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What Is Midwich Group’s (LON:MIDW) P/E Ratio After Its Share Price Tanked? – Simply Wall St


To the annoyance of some shareholders, Midwich Group (LON:MIDW) shares are down a considerable 31% in the last month. That drop has capped off a tough year for shareholders, with the share price down 32% in that time.

All else being equal, a share price drop should make a stock more attractive to potential investors. While the market sentiment towards a stock is very changeable, in the long run, the share price will tend to move in the same direction as earnings per share. So, on certain occasions, long term focussed investors try to take advantage of pessimistic expectations to buy shares at a better price. One way to gauge market expectations of a stock is to look at its Price to Earnings Ratio (PE Ratio). A high P/E implies that investors have high expectations of what a company can achieve compared to a company with a low P/E ratio.

View our latest analysis for Midwich Group

How Does Midwich Group’s P/E Ratio Compare To Its Peers?

Midwich Group’s P/E of 17.99 indicates some degree of optimism towards the stock. As you can see below, Midwich Group has a higher P/E than the average company (16.6) in the electronic industry.

AIM:MIDW Price Estimation Relative to Market March 28th 2020
AIM:MIDW Price Estimation Relative to Market March 28th 2020

Its relatively high P/E ratio indicates that Midwich Group shareholders think it will perform better than other companies in its industry classification. The market is optimistic about the future, but that doesn’t guarantee future growth. So investors should delve deeper. I like to check if company insiders have been buying or selling.

How Growth Rates Impact P/E Ratios

Generally speaking the rate of earnings growth has a profound impact on a company’s P/E multiple. If earnings are growing quickly, then the ‘E’ in the equation will increase faster than it would otherwise. And in that case, the P/E ratio itself will drop rather quickly. So while a stock may look expensive based on past earnings, it could be cheap based on future earnings.

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Midwich Group increased earnings per share by an impressive 17% over the last twelve months. And earnings per share have improved by 26% annually, over the last three years. This could arguably justify a relatively high P/E ratio. But earnings per share are down 50% per year over the last five years.

A Limitation: P/E Ratios Ignore Debt and Cash In The Bank

It’s important to note that the P/E ratio considers the market capitalization, not the enterprise value. So it won’t reflect the advantage of cash, or disadvantage of debt. In theory, a company can lower its future P/E ratio by using cash or debt to invest in growth.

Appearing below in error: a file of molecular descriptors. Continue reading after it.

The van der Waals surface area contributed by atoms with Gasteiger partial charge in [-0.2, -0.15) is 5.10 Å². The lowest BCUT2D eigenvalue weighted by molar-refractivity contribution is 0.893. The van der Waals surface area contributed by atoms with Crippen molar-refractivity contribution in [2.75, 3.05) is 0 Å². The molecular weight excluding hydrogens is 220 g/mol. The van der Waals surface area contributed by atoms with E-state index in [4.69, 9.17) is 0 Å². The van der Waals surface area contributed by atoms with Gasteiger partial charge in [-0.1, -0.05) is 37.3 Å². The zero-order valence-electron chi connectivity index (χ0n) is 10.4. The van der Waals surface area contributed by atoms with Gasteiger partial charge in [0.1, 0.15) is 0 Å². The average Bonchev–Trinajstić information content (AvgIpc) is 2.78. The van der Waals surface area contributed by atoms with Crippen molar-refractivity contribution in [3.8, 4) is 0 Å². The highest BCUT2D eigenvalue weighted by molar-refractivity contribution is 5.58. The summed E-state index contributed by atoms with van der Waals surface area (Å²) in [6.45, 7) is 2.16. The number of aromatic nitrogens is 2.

While growth expenditure doesn’t always pay off, the point is that it is a good option to have; but one that the P/E ratio ignores.

How Does Midwich Group’s Debt Impact Its P/E Ratio?

Midwich Group’s net debt is 16% of its market cap. It would probably deserve a higher P/E ratio if it was net cash, since it would have more options for growth.

The Bottom Line On Midwich Group’s P/E Ratio

Midwich Group has a P/E of 18.0. That’s higher than the average in its market, which is 12.5. While the company does use modest debt, its recent earnings growth is very good. Therefore, it’s not particularly surprising that it has a above average P/E ratio. Given Midwich Group’s P/E ratio has declined from 25.9 to 18.0 in the last month, we know for sure that the market is significantly less confident about the business today, than it was back then. For those who don’t like to trade against momentum, that could be a warning sign, but a contrarian investor might want to take a closer look.

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Investors should be looking to buy stocks that the market is wrong about. People often underestimate remarkable growth — so investors can make money when fast growth is not fully appreciated. So this free visual report on analyst forecasts could hold the key to an excellent investment decision.

But note: Midwich Group may not be the best stock to buy. So take a peek at this free list of interesting companies with strong recent earnings growth (and a P/E ratio below 20).

If you spot an error that warrants correction, please contact the editor at editorial-team@simplywallst.com. This article by Simply Wall St is general in nature. It does not constitute a recommendation to buy or sell any stock, and does not take account of your objectives, or your financial situation. Simply Wall St has no position in the stocks mentioned.

We aim to bring you long-term focused research analysis driven by fundamental data. Note that our analysis may not factor in the latest price-sensitive company announcements or qualitative material. Thank you for reading.

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